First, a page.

Jacques: Suit could give schools to courts
It’s hard to think of a priority more basic—and important—than giving young people a strong foundation of education. But the extent to which the courts should interfere with how states run their public schools is another matter.
The role of courts in school finances and performance could dramatically change depending on the outcome of a lawsuit filed this week on behalf of Detroit students.
The lawsuit, filed in federal court by Public Counsel, a California public interest law firm, alleges that seven students in Detroit are being denied their right of access to literacy. The students attend both Detroit Public Schools and city charter schools. And the suit specifically names Gov. Rick Snyder, the members of the State Board of Education, Superintendent Brian Whiston and other state officials as defendants.
Currently, no such right to literacy exists in the Constitution. The lawsuit seeks to change that.
Horrible building conditions, lack of resources and pathetic reading scores are all raised as major issues in the case. Not surprisingly, the Detroit Federation of Teachers is very much in support of the lawsuit. The Detroit teachers union has fought against state intervention these past years, and has placed all the blame for the district’s woes on poor state oversight and funding.
Think of this lawsuit as payback.
“It’s a very impressive legal team and a very important case,” says Kary Moss, executive director of the American Civil Liberties Union of Michigan. While many districts in Michigan aren’t serving their students well, Moss says Detroit was a likely target given the years of direct state management.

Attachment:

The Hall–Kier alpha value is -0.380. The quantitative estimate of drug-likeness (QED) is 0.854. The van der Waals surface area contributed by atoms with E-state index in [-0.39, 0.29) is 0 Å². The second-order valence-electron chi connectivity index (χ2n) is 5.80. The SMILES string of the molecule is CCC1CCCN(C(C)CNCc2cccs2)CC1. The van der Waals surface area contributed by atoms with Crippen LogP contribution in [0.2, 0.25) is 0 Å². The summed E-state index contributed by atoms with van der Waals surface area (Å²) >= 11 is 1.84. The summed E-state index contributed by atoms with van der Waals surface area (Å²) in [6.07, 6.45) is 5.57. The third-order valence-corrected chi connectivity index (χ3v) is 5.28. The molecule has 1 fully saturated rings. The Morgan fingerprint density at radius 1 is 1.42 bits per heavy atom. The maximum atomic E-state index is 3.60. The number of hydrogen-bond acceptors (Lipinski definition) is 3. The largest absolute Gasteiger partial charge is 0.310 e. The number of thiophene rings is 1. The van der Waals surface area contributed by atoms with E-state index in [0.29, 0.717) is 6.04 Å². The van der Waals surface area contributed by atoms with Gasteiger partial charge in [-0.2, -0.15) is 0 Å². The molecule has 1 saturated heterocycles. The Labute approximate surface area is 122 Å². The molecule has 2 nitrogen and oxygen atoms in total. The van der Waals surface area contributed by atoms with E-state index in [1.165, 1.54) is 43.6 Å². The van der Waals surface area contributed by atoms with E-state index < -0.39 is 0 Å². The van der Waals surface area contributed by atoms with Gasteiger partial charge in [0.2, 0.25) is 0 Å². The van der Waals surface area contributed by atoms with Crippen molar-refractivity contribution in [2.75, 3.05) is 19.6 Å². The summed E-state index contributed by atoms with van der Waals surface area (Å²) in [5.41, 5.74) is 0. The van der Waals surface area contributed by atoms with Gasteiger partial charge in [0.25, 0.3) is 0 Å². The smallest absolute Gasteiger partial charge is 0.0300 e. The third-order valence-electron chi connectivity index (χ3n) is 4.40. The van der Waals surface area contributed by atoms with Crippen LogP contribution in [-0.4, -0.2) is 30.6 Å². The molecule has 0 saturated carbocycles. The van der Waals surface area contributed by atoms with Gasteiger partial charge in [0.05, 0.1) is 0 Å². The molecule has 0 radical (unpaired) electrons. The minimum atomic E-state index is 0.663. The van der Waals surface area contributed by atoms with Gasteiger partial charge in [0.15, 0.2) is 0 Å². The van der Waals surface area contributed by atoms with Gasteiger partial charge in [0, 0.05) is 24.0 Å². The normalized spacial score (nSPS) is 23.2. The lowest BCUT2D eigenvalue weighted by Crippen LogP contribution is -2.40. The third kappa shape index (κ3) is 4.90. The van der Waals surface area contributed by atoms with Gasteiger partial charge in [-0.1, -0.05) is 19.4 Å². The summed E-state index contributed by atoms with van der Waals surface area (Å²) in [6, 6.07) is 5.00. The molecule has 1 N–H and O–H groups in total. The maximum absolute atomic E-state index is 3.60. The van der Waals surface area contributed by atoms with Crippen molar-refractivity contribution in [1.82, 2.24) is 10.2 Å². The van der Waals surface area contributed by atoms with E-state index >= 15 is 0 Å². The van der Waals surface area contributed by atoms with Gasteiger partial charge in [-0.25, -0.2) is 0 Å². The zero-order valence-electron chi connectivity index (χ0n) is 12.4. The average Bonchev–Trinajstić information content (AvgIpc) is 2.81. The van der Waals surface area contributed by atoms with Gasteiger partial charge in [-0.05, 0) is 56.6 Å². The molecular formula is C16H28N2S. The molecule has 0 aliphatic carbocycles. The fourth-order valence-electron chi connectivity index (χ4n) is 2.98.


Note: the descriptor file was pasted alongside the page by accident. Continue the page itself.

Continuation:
Around the country, there have been no shortage of court battles relating to funding disparities and inadequate school budgets, But these fights have largely taken place in state courts. Michigan is now facing several such legal fights, after a state-commissioned adequacy study found the state is shortchanging its schools.
This lawsuit is different, in that it’s filed in federal court and seeks ultimately a U.S. Supreme Court decision that there is a constitutional right to an education.
If this particular case reaches the High Court, it would be the first time since 1973 that the court decided a major school funding suit. In San Antonio Independent School District v. Rodriguez, the court ruled that funding schools based on local property taxes did not violate the Constitution’s 14th Amendment equal protection clause—despite disparities between wealthy and poor districts.
In that ruling, the court also stated that education is not a fundamental right in the Constitution.
This case is reminiscent of one filed on behalf of Highland Park students in 2012 in state court. The ACLU of Michigan argued that students were being denied their “right to read,” which is guaranteed in state law. The state constitution also requires the Legislature to “maintain and support a system of free public elementary and secondary schools.”
But the Court of Appeals dismissed the lawsuit, finding that the Michigan constitution only specifies the state provide the infrastructure for education —not the quality of the education itself.
The Detroit federal lawsuit demands the court to force the state to deliver “appropriate, evidence-based literacy” instruction and to address deplorable building conditions that discourage teaching and learning.
If other cases are a hint at what may happen, the state should expect to shell out a lot more money if it loses.
In Williams v. State of California, filed in 2000 over similar bad conditions in schools, the state ended up settling for $1 billion.
This latest suit brings the school funding discussion full circle, asking the Supreme Court once again to find that equal access to a quality education is constitutionally protected. Depending on who wins the presidency, the court could easily flip to a liberal majority. That’s what the lawyers representing these Detroit kids anticipate.
Until now, federal courts have been wary to intervene in local control of schools and how the states operate and fund their districts. This case could create a new reality, and one that would hit state budgets hard.